As directorial head-to-heads go, Jack Huston versus Stanley Kubrick isn’t anyone’s idea of a fair fight. But that’s exactly the clash the actor and Hollywood scion sets up for himself in his directorial debut “Day of the Fight” — named for Kubrick’s famous 1951 documentary short of the same title, and likewise following an Irish-American boxer through his daily New York routine, in the hours leading up to a climactic evening match. At 108 minutes to Kubrick’s 12, Huston’s fiction feature has bulk on its side, which isn’t quite the same as weight: Padding out its episodic day-in-the-life structure with a stakes-raising melodramatic backstory, “Day of the Fight” lunges for the tear ducts while never quite ringing true, rooted less in real life than in the tradition of countless underdog boxing dramas that have gone before.
Which isn’t to say Huston’s film is unfelt or unaffecting: It knows those past films fondly, and what it borrows from others, it doesn’t borrow with a trace of cynicism. Occasionally its sincerity even rises to the level of grace, thanks in large part to a performance of crumpled physicality and palpable emotional investment by its recently embattled star Michael C. Pitt. Still, it gets increasingly hard to return that earnestness in kind as the cliché count edges into drinking-game territory, between its heavy-handed dramatic foreshadowing, cornball Noo Yawkisms, and stock characterizations. The light and shade here is all in Peter Simonite’s splendid, inky-shadowed monochrome lensing; Huston’s visual sense outweighs his screenwriting.
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“Irish Mike is back in the game,” a stray broadcaster informs us, following an introductory montage of trauma flashbacks and associated nightmares that tellingly suggests why he may have been been out of it. Mike Flannigan — or “Irish” to the running procession of pals he meets over the course of one frosty Brooklyn morning — is a former middleweight champion whose career was flattened by a DUI crash that landed him a brain injury and several years behind bars. (Other victims were less fortunate.) Now free and sober, he’s secured a controversial comeback fight at Madison Square Garden against a newer, stronger champ. With nobody fancying his chances, Mikey places a hefty bet on himself with a neighborhood bookie. Viewers can guess at the payoff.
Hunched in sweats, his face seasoned and scarred under a sweat-slicked blond thatch, Pitt is scarcely recognizable as the smooth young tough of “Boardwalk Empire,” which is to the film’s benefit — his Mike walks with the wary, guarded stride of a man reintroducing himself to the world. Which is, for much of the running time, what he does: In a series of talky vignettes, Mike makes contact and makes amends with an assortment of people from his past.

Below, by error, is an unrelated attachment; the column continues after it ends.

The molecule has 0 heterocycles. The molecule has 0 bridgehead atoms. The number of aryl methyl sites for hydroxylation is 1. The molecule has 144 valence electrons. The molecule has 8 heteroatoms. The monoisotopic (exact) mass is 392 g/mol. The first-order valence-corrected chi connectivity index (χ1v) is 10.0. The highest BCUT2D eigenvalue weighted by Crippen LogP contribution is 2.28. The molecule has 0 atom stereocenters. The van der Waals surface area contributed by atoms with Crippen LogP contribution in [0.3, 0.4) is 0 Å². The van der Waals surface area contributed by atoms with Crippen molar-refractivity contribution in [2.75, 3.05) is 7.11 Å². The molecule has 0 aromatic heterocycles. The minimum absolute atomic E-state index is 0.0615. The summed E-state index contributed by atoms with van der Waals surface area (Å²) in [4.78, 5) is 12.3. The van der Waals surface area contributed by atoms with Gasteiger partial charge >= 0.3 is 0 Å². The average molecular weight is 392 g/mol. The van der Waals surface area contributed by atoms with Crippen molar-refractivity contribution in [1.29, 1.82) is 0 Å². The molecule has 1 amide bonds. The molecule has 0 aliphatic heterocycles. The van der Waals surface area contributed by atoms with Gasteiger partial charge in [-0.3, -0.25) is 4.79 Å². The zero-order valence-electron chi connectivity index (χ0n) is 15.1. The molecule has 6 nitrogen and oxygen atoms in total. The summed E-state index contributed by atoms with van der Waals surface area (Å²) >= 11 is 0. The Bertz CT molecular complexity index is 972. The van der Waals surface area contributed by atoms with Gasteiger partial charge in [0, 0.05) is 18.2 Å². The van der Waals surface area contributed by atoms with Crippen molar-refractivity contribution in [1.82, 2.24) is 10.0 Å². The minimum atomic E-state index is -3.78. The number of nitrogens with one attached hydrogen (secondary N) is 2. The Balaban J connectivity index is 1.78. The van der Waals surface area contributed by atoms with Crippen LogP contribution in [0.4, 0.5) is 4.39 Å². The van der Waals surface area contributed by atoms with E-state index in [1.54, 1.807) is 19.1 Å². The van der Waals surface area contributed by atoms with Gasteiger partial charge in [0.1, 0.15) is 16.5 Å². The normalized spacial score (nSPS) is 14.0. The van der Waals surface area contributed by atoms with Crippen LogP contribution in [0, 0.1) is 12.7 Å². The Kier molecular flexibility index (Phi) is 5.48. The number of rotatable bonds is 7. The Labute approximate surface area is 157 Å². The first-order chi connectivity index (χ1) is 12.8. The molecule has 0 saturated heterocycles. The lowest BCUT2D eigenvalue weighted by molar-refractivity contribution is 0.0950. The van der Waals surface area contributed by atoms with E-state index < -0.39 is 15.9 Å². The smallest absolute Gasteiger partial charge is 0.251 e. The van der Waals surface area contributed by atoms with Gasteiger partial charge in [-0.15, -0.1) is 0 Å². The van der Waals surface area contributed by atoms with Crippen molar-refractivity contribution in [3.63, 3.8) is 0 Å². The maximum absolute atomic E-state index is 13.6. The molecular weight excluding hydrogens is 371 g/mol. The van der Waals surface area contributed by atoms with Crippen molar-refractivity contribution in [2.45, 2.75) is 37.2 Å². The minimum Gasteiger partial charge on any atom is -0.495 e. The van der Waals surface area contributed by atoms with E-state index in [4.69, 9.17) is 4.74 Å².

Some, like the sassy, salt-of-the-earth proprietress at his local diner, are casual acquaintances, though the encounters get more intimate and fraught as the day wears on: a kindly uncle (Steve Buscemi in a brief cameo) who offers him a family heirloom to pawn; his tough-loving trainer Stevie (Ron Perlman); his onetime best friend Patrick (John Magaro, bringing warmth and good humor to cornball dialogue), now a Catholic priest dispensing street wisdom between sermons. The hardest reunions are reserved for last: a nervy but eventually peace-making lunch with his wounded ex-wife Jessica (Nicolette Robinson), now a hard-up bartender and lounge singer raising their teenage daughter on her own; and a visit to the care home where his father (Joe Pesci), once an abusive tyrant, is now diminished and stricken with dementia.
This sheer accumulation of narrative baggage means that “Day of the Fight” cycles through several emotional crescendoes before we even reach the climactic bout. As Huston attempts to top what has gone before, the film lapses into kitsch excess, not least in an overwrought sequence that cross-cuts between Mike’s eventual walk to the ring and Jessica’s tremulous piano-bar rendition of Creedence Clearwater Revival’s “Have You Ever Seen the Rain,” complete with a single tear sliding its way down her cheek in dewy closeup.
Huston’s actors are good enough not to need such manufactured pathos; the characters’ interior pain is clearly expressed without the assistance of lumpen lines like, “You were always my hero, even when you weren’t.” As an homage to Kubrick’s short, “Day of the Fight” has little of its inspiration’s observational economy; it doesn’t have enough trust in its simplest, most humane virtues. Still, like the bruised, beaten-up fighter at the center of all such films, Huston’s debut has heart where its feet fail it.
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